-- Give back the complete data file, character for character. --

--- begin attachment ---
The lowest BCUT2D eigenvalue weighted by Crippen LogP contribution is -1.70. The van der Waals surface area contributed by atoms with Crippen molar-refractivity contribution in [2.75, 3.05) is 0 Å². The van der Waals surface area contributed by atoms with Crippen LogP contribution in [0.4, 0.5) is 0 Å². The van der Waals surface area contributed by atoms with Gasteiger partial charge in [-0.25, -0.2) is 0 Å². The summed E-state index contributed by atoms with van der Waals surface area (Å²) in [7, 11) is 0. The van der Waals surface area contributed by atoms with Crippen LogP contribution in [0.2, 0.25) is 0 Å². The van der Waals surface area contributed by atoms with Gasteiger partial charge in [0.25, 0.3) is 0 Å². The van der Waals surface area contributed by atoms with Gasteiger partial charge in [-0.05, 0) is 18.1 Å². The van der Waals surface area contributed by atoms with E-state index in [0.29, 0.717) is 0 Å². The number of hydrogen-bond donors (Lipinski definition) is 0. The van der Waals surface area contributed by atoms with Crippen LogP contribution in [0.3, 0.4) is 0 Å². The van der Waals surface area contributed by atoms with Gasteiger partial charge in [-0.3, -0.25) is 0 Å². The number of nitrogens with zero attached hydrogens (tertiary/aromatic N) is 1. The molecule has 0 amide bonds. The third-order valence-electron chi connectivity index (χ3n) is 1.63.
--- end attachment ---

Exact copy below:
The lowest BCUT2D eigenvalue weighted by Crippen LogP contribution is -1.70. The van der Waals surface area contributed by atoms with Crippen molar-refractivity contribution in [2.75, 3.05) is 0 Å². The van der Waals surface area contributed by atoms with Crippen LogP contribution in [0.4, 0.5) is 0 Å². The van der Waals surface area contributed by atoms with Gasteiger partial charge in [-0.25, -0.2) is 0 Å². The summed E-state index contributed by atoms with van der Waals surface area (Å²) in [7, 11) is 0. The van der Waals surface area contributed by atoms with Crippen LogP contribution in [0.2, 0.25) is 0 Å². The van der Waals surface area contributed by atoms with Gasteiger partial charge in [0.25, 0.3) is 0 Å². The van der Waals surface area contributed by atoms with Gasteiger partial charge in [-0.05, 0) is 18.1 Å². The van der Waals surface area contributed by atoms with E-state index in [0.29, 0.717) is 0 Å². The number of hydrogen-bond donors (Lipinski definition) is 0. The van der Waals surface area contributed by atoms with Crippen LogP contribution in [0.3, 0.4) is 0 Å². The van der Waals surface area contributed by atoms with Gasteiger partial charge in [-0.3, -0.25) is 0 Å². The number of nitrogens with zero attached hydrogens (tertiary/aromatic N) is 1. The molecule has 0 amide bonds. The third-order valence-electron chi connectivity index (χ3n) is 1.63.